Even more reliable, Dragoo says, will be the ability to instruct a 3-D printer to re-create articular cartilage. That may be possible in a couple of years on a small scale to test as a repair for the pothole version of cartilage defects. “And when we can treat potholes,” Dragoo says, “then we can resurface the whole street.”
Other Stanford researchers are focused not only on better understanding how to work with transplanted forms of cartilage replacements, but also on how to prevent and predict cartilage damage. Marc Safran, MD, professor of orthopaedic surgery, has years of experience treating athletes’ cartilage injuries. He and Garry Gold, MD, a professor of radiology, are studying the knees of marathon runners using imaging to capture what the stress of running does to cartilage, and to investigate ways to prevent such damage. Safran has also been identifying the anatomic differences that make someone more vulnerable to joint damage. “If we can prevent this damage from happening, that will be the real key.”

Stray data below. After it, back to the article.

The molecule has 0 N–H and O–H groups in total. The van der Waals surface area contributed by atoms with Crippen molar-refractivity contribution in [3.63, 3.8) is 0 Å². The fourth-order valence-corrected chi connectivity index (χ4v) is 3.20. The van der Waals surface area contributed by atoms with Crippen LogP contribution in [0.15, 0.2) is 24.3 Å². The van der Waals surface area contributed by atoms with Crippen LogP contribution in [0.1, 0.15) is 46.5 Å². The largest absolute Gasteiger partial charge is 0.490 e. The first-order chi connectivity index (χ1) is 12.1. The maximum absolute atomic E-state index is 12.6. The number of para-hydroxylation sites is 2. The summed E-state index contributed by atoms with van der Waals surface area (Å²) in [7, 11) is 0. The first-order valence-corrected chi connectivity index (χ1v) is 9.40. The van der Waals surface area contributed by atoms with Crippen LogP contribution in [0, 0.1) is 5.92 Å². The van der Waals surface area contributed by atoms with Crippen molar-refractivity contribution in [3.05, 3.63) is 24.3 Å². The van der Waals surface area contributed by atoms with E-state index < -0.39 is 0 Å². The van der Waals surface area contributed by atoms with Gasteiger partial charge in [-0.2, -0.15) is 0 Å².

That kind of research is valuable because articular cartilage can be damaged by more than just the aging process. If the contact points of the knee joint are altered, then the cartilage’s protective barrier no longer makes contact properly. And the most often damaged element of that arrangement is the anterior cruciate ligament, known more colloquially as the ACL. Young athletes who tear their ACLs set in motion a deterioration of cartilage that can lead to early osteoarthritis and early joint replacement.
Cartilage and the discs between vertebrae in the spine have many similarities. Another professor of orthopaedic surgery, Serena Hu, MD, has focused on the discs of the spine, searching for new ways to preserve disc strength and function. “By the time a patient comes in with a worn-out disc,” Hu says, “it’s too late to repair or regenerate it. We want to be able to predict if someone with early degenerated, non-painful discs is likely to develop more-degenerated, painful discs. Understanding more about the genetics of disc degeneration will help us determine who will benefit from early intervention.” She has also seen in her research that movement of the spine reduces deterioration. “I’ve always believed that you should stay active,” she says.